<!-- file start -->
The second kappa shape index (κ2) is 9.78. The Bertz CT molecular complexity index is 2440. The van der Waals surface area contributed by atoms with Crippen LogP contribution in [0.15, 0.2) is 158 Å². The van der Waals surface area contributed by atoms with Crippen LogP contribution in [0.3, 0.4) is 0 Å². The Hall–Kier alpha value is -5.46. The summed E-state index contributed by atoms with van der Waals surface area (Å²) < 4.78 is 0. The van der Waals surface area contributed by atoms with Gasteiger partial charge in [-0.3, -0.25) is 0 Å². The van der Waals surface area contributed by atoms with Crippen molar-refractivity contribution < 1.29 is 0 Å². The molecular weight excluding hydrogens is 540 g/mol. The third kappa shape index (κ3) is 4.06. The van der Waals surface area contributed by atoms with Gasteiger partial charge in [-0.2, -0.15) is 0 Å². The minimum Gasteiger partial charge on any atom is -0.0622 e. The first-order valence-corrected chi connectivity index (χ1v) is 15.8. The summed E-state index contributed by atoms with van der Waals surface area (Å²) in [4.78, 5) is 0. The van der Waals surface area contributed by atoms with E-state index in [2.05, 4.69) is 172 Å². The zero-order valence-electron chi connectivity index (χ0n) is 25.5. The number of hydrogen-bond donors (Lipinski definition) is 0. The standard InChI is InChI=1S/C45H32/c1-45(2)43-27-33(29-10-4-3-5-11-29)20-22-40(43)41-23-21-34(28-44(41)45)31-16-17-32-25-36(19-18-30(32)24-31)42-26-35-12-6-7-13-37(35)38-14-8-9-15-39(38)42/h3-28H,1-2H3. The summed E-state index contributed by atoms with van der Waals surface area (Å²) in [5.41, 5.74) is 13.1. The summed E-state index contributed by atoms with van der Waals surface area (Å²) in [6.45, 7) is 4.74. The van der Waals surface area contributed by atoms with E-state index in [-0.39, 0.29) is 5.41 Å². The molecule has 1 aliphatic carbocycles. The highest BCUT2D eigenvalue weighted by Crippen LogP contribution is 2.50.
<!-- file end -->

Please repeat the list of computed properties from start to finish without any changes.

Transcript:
The second kappa shape index (κ2) is 9.78. The Bertz CT molecular complexity index is 2440. The van der Waals surface area contributed by atoms with Crippen LogP contribution in [0.15, 0.2) is 158 Å². The van der Waals surface area contributed by atoms with Crippen LogP contribution in [0.3, 0.4) is 0 Å². The Hall–Kier alpha value is -5.46. The summed E-state index contributed by atoms with van der Waals surface area (Å²) < 4.78 is 0. The van der Waals surface area contributed by atoms with Gasteiger partial charge in [-0.3, -0.25) is 0 Å². The van der Waals surface area contributed by atoms with Crippen molar-refractivity contribution < 1.29 is 0 Å². The molecular weight excluding hydrogens is 540 g/mol. The third kappa shape index (κ3) is 4.06. The van der Waals surface area contributed by atoms with Gasteiger partial charge in [-0.2, -0.15) is 0 Å². The minimum Gasteiger partial charge on any atom is -0.0622 e. The first-order valence-corrected chi connectivity index (χ1v) is 15.8. The summed E-state index contributed by atoms with van der Waals surface area (Å²) in [4.78, 5) is 0. The van der Waals surface area contributed by atoms with E-state index in [2.05, 4.69) is 172 Å². The zero-order valence-electron chi connectivity index (χ0n) is 25.5. The number of hydrogen-bond donors (Lipinski definition) is 0. The standard InChI is InChI=1S/C45H32/c1-45(2)43-27-33(29-10-4-3-5-11-29)20-22-40(43)41-23-21-34(28-44(41)45)31-16-17-32-25-36(19-18-30(32)24-31)42-26-35-12-6-7-13-37(35)38-14-8-9-15-39(38)42/h3-28H,1-2H3. The summed E-state index contributed by atoms with van der Waals surface area (Å²) in [5.41, 5.74) is 13.1. The summed E-state index contributed by atoms with van der Waals surface area (Å²) in [6.45, 7) is 4.74. The van der Waals surface area contributed by atoms with E-state index in [-0.39, 0.29) is 5.41 Å². The molecule has 1 aliphatic carbocycles. The highest BCUT2D eigenvalue weighted by Crippen LogP contribution is 2.50.